By Eva Galambos

Eva Galambos

Now that Sandy Springs has been a city for four-and-a-half years, it is high time for everyone in our city to use “Sandy Springs” in their address!

Everywhere I go folks tell me how pleased they are with how the city of Sandy Springs is working for them, and yet they then forget to change their return addresses to “Sandy Springs” from “Atlanta.”

My own neighborhood association publishes a directory, and I am chagrined to find that these lovely neighbors have forgotten to change their addresses to “Sandy Springs.”

Not everyone falls into this category. One lovely lady at a senior residence told me her tale of woe: “I requested Sandy Springs as my address on the checks from the bank, and the bank said it had to be Atlanta.” I marched right over to the bank, inquired, and her request for the correct address was immediately answered.

If more folks were like this lady and made a point of asking for their correct listing in their church, neighborhood and garden club directories, pretty soon everyone would get on board in this campaign to brand Sandy Springs correctly.

Businesses in Sandy Springs are gradually making the change to Sandy Springs. UPS, with its headquarters in our fair city, has always put out press releases identifying itself as “Sandy Springs based.” We are making the request ever more forcefully to the business community that their address should be changed to Sandy Springs.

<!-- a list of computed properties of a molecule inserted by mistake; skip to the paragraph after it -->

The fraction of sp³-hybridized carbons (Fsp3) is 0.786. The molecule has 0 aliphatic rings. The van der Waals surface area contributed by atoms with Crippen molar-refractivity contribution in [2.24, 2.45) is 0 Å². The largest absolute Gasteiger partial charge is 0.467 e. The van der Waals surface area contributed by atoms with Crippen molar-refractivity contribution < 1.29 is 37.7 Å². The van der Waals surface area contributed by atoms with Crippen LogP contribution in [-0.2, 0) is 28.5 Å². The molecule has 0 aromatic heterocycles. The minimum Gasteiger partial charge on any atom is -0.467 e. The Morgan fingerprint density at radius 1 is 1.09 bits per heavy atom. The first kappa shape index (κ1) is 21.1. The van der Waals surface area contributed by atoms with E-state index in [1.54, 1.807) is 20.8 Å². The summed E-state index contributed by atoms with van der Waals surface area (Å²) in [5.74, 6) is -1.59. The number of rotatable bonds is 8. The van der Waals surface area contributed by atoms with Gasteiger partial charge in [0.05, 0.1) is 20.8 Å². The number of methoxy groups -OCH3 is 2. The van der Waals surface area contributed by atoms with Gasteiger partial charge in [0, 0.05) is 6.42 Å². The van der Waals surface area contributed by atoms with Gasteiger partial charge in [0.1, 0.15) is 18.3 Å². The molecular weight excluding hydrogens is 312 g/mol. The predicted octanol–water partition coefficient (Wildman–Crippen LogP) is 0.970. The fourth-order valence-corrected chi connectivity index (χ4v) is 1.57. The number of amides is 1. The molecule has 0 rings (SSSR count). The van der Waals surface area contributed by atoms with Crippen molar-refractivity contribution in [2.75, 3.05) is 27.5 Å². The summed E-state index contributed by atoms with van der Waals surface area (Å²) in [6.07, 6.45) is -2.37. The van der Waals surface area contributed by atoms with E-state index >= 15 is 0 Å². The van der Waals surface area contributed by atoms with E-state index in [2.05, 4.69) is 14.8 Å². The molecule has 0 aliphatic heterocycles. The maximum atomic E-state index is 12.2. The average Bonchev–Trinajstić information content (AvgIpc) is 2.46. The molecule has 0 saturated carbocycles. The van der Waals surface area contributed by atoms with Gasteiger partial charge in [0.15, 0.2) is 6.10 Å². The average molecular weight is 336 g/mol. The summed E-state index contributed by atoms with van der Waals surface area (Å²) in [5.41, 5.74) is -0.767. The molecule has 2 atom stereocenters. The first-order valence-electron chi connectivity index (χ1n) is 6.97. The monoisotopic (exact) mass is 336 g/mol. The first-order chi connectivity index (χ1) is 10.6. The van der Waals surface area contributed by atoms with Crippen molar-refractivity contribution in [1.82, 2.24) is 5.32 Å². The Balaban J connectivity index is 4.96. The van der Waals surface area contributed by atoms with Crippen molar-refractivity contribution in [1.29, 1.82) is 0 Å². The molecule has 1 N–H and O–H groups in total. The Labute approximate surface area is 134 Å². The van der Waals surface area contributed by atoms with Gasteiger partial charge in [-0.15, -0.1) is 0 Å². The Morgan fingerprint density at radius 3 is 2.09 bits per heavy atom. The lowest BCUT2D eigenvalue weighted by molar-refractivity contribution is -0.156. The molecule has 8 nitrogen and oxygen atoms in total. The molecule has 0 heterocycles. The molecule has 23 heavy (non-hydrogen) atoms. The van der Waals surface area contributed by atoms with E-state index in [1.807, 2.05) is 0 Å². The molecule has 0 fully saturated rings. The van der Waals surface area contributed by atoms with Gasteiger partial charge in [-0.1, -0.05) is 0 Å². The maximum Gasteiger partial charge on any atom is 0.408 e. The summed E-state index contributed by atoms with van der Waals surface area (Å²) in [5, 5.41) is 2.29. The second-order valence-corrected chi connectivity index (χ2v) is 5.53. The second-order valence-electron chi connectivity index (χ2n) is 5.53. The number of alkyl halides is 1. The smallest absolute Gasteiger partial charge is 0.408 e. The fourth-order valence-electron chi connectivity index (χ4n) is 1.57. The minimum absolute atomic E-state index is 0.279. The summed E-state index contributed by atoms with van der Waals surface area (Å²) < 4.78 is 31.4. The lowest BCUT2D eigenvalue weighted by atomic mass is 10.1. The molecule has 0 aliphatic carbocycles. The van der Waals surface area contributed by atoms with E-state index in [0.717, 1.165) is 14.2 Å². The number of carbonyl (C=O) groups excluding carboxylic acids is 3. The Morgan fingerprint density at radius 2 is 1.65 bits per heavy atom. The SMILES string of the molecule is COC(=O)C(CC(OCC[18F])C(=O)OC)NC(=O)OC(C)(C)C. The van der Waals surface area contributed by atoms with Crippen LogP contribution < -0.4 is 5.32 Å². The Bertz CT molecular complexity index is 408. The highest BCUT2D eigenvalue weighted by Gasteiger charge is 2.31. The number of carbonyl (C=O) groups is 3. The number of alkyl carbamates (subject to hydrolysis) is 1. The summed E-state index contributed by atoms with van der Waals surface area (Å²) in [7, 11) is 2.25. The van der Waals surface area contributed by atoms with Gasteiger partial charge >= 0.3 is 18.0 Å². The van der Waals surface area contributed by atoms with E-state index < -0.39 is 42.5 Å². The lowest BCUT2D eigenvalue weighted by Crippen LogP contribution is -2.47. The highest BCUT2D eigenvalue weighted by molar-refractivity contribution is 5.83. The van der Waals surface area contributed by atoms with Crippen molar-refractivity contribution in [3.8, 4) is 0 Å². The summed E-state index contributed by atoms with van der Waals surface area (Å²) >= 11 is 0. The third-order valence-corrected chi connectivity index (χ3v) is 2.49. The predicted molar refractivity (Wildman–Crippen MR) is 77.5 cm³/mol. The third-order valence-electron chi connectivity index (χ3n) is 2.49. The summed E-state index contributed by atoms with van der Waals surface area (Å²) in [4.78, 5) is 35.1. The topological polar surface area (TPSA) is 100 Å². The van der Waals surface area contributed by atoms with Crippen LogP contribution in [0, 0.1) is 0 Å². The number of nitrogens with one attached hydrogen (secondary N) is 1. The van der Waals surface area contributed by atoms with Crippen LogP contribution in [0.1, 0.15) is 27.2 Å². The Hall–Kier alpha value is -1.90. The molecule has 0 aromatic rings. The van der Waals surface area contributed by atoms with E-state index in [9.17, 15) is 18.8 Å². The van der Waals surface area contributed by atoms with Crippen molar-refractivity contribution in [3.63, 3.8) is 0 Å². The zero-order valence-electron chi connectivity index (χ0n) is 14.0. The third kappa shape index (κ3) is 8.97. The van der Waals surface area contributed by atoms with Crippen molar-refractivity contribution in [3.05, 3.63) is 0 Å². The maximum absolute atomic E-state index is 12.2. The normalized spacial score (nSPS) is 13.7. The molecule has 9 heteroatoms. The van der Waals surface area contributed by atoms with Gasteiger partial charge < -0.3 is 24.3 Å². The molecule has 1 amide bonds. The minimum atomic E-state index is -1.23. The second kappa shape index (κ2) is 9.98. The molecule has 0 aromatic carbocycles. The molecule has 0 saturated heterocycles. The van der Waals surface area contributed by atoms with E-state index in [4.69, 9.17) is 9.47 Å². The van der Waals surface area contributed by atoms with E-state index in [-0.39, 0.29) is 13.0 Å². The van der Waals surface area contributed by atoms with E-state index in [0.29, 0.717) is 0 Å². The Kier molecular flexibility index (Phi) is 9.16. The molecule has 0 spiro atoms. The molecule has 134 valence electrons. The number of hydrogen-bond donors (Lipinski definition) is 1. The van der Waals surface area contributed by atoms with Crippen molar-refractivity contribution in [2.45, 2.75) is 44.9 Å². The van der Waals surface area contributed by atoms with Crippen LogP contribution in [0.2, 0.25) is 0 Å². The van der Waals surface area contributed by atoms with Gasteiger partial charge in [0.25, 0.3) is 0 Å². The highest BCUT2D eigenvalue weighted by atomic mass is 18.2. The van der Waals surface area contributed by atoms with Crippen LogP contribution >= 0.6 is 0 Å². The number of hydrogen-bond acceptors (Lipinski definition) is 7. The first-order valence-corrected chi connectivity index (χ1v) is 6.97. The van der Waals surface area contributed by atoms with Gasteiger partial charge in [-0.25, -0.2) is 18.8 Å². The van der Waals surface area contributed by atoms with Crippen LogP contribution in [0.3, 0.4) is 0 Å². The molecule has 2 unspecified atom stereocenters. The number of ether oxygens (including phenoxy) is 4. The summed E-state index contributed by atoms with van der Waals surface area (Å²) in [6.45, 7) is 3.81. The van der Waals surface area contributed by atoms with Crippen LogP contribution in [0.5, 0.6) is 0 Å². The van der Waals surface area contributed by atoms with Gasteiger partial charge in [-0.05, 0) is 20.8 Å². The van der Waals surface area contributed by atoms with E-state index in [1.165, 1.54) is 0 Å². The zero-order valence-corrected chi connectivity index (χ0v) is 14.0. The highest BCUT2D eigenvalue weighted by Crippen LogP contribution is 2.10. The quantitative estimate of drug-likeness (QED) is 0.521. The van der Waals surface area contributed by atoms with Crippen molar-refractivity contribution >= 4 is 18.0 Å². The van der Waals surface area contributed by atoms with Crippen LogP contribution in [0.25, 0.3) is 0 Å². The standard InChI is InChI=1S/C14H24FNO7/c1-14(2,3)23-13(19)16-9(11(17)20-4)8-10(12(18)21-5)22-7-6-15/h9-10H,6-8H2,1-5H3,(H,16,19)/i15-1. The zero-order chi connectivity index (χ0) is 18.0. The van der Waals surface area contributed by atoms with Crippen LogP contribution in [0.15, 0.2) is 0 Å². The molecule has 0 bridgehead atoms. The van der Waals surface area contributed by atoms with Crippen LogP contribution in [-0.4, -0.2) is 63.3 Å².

The city is emphasizing to the utilities that they should send their bills correctly to their Sandy Springs addresses. Additionally, the city is contacting the firms that provide mailing lists to printers of address labels to get their lists corrected, while at the same time offering technical assistance to get this done.

The Atlanta Post Office has cooperated with Sandy Springs. It now recognizes Sandy Springs as the correct address for the entire ZIP Codes of 30328 and 30350, and for part of the ZIP Codes in Sandy Springs of 30342, 30327 and 30338. The Post Office is no longer a convenient excuse for anyone who has not changed their address labels and stationery to specify “Sandy Springs.”

Attracting new business to Sandy Springs, to redevelop our downtown and to fill empty offices in the Perimeter area, will be enhanced as the identity of Sandy Springs is emphasized and branded. Thus I call upon the entire community — business and residential — to check your stationery and business cards: Do they say “Sandy Springs?” If not, go to the printer!

Eva Galambos is mayor of the city of Sandy Springs.

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